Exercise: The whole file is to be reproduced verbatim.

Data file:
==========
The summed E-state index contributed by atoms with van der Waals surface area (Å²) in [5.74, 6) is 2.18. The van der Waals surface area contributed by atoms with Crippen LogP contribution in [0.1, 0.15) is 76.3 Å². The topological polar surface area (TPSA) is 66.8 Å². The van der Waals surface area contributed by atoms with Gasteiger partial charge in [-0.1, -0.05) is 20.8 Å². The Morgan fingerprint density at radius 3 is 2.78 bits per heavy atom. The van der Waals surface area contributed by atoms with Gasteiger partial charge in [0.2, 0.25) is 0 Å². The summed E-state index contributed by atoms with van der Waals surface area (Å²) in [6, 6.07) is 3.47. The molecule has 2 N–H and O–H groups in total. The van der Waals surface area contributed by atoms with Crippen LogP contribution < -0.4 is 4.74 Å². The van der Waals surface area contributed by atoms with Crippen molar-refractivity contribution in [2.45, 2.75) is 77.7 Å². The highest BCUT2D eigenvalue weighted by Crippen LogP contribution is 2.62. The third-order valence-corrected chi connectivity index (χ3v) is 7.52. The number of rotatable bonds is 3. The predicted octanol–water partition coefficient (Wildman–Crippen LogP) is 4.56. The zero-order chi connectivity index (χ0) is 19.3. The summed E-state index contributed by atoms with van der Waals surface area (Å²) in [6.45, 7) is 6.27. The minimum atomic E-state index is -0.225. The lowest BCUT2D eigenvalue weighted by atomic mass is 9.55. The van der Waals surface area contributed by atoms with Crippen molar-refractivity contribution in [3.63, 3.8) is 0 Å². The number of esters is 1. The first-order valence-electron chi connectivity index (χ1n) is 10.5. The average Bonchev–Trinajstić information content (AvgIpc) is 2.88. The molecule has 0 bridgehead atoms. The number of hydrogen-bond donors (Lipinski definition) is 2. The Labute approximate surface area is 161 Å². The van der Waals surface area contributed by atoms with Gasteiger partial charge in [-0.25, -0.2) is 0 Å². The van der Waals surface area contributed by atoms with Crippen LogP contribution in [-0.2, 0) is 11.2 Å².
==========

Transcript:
The summed E-state index contributed by atoms with van der Waals surface area (Å²) in [5.74, 6) is 2.18. The van der Waals surface area contributed by atoms with Crippen LogP contribution in [0.1, 0.15) is 76.3 Å². The topological polar surface area (TPSA) is 66.8 Å². The van der Waals surface area contributed by atoms with Gasteiger partial charge in [-0.1, -0.05) is 20.8 Å². The Morgan fingerprint density at radius 3 is 2.78 bits per heavy atom. The van der Waals surface area contributed by atoms with Gasteiger partial charge in [0.2, 0.25) is 0 Å². The summed E-state index contributed by atoms with van der Waals surface area (Å²) in [6, 6.07) is 3.47. The molecule has 2 N–H and O–H groups in total. The van der Waals surface area contributed by atoms with Crippen LogP contribution < -0.4 is 4.74 Å². The van der Waals surface area contributed by atoms with Crippen molar-refractivity contribution in [2.45, 2.75) is 77.7 Å². The highest BCUT2D eigenvalue weighted by Crippen LogP contribution is 2.62. The third-order valence-corrected chi connectivity index (χ3v) is 7.52. The number of rotatable bonds is 3. The predicted octanol–water partition coefficient (Wildman–Crippen LogP) is 4.56. The zero-order chi connectivity index (χ0) is 19.3. The summed E-state index contributed by atoms with van der Waals surface area (Å²) in [6.45, 7) is 6.27. The minimum atomic E-state index is -0.225. The lowest BCUT2D eigenvalue weighted by atomic mass is 9.55. The van der Waals surface area contributed by atoms with Crippen molar-refractivity contribution in [3.63, 3.8) is 0 Å². The number of esters is 1. The first-order valence-electron chi connectivity index (χ1n) is 10.5. The average Bonchev–Trinajstić information content (AvgIpc) is 2.88. The molecule has 0 bridgehead atoms. The number of hydrogen-bond donors (Lipinski definition) is 2. The Labute approximate surface area is 161 Å². The van der Waals surface area contributed by atoms with Gasteiger partial charge in [-0.25, -0.2) is 0 Å². The van der Waals surface area contributed by atoms with Crippen LogP contribution in [-0.2, 0) is 11.2 Å².